Expanding space and services for babies and pregnant women

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St. Joseph’s Health Centre, Toronto (St. Joe’s) is expanding care for pregnant women and new mothers before, during and after delivering a baby.

One way the organization is responding to the needs of the growing south-west Toronto community is with the expansion of the Family Birthing Centre (FBC) and Neonatal Intensive Care Unit (NICU). Both the FBC and NICU will have new space and expanded capacity in Our Lady of Mercy (OLM) Patient Care Wing that will open in early 2012.

Nearly 60 per cent of the deliveries at the Health Centre are women who live in the hospital’s catchment area. Currently women give birth to about 3,200 babies annually and the hospital will have the capacity to expand to 4,000 births a year in the new OLM wing. This increase means St. Joe’s will be recruiting more doctors to deliver the additional babies.

Ann Holden, the Patient Care Manager for Family Birthing Centre and Women’s, Children’s and Family Health Program says, “From the community’s perspective, there will be more physicians accepting (pregnant) patients.” Not only will more women be able to give birth to their babies at their community hospital, but the Health Centre will also have the ability to care for more premature babies born anytime after 32 weeks gestation. The  NICU is expanding from 12 to 20 isolettes in order to care for the tiniest patients.

“We care for women 32 weeks gestation and above, so if there are doctors here taking those women (delivering prematurely) then we would have a bed for them,” says Holden. “It is really the ability to provide care closer to home for members of the community.”

Another way St. Joe’s caring for new mothers is by offering labour, birth and postpartum care all in the same room. All nurses are cross trained, or perinatal nurses, so they are qualified to care for pregnant women before, during and after they give birth to their baby at the Health Centre. The new wing will have 16 private rooms where labour, birth, recovery and postpartum can take place all in the same room without the need to relocate.
“From a patient-centered perspective there is genuinely a continuity of care. Because women won’t change locations after birth, there is the possibility for them to have the same nurse throughout that nurse’s shift,” says Holden.

“Families tend to like the fact they don’t have to relocate. They can arrive at the hospital and settle into the one room they will be in for their stay,” she adds. “The rooms are a little bit more spacious and they are private rooms so there’s the opportunity for the family to have some intimacy.” Women can also give birth in one room and then move to one of 10 private or one of 10 semi-private postpartum beds available down the hall.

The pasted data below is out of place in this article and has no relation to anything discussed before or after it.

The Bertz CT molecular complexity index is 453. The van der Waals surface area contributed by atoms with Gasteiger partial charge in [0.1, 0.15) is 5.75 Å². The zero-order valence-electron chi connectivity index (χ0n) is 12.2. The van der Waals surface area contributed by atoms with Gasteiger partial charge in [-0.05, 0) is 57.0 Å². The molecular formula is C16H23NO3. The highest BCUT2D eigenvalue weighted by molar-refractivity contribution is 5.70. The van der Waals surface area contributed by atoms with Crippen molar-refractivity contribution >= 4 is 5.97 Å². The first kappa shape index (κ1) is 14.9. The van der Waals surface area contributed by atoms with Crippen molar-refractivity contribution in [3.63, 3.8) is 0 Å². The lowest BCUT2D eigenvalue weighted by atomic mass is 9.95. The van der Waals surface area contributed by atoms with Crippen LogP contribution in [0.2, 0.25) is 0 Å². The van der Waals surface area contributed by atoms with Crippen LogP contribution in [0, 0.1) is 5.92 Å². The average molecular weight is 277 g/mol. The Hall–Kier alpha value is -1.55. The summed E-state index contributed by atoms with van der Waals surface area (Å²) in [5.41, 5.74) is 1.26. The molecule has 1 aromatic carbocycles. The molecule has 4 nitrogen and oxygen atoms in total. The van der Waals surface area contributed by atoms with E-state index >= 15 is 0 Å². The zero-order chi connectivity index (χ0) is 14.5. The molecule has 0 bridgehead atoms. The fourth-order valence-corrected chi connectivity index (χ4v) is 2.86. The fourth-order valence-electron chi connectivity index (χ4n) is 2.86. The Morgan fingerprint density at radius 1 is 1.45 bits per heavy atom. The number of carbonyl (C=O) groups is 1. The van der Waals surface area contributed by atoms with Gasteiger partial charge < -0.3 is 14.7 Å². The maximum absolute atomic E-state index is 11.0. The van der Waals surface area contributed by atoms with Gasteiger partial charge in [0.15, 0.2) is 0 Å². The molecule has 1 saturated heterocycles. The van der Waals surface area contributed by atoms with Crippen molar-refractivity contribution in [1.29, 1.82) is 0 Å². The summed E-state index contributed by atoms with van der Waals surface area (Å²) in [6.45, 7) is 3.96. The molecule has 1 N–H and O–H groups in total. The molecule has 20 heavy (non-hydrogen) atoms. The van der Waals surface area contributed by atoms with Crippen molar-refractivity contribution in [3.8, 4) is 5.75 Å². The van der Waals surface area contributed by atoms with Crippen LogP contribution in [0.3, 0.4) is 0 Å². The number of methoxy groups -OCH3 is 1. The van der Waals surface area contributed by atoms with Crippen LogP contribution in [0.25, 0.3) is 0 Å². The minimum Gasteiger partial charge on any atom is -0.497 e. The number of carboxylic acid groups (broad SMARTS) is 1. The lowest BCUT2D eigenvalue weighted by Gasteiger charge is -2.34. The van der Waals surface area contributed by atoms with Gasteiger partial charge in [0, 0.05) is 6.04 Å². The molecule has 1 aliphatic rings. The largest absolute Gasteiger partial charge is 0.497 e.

St. Joseph’s aims to build genuine partnerships with our expectant mothers and their families and this means involving them in decisions and discussion around the best care plan for them.

“Women and their families are partners in all aspects of their care,” says Holden. “As part of an admission assessment, we identify what women and families’ wishes and plans are and always endeavour to meet them.”

This translates into all aspects of a woman’s birth plan including cultural and dietary considerations. And this also means welcoming a woman’s support team of whomever she defines as her family.

Besides helping patients welcome their new baby into the world, St. Joe’s also offers a number of programs and workshops before or after patients give birth. These range from first aid classes for new parents (with or without their baby in attendance), a new class on introducing babies to solid foods, mother and baby yoga, breast feeding clinic and prenatal classes for couples who are expecting a baby.

St. Joe’s also offers something very unique for a Toronto hospital. They host free onsite group classes for new mothers and their babies.  Laura Samaras, Coordinator, Childbirth Education at St. Joe’s says, “We are really well known in the community for this program. It is for any mother who wants to come. We are the only hospital that runs a program like this.” The current group of moms ranges from 12 to 15 women.

“This is where new moms come together to learn about the first few months of parenting,” adds Samaras. It’s also an opportunity for the women to speak to other mothers about any shared issues or experiences they are dealing with.”

This popular class also includes mothers who had their babies in other Toronto hospitals and provides an opportunity for them to bond with other women and become more familiar with all the programs and services St. Joe’s has to offer.

“It is important for new moms not to be isolated and to come out and meet other mothers. I have groups that I have taught where they are still getting together (socially) 16-17 years later as a group,” says Samaras.

The Women’s, Children’s, and Family Health program is looking forward to delivering more babies in the brand new OLM Patient Care Wing, and continuing to support  mothers and their families by involving them in a care plan before, during and after this important and exciting time in their lives.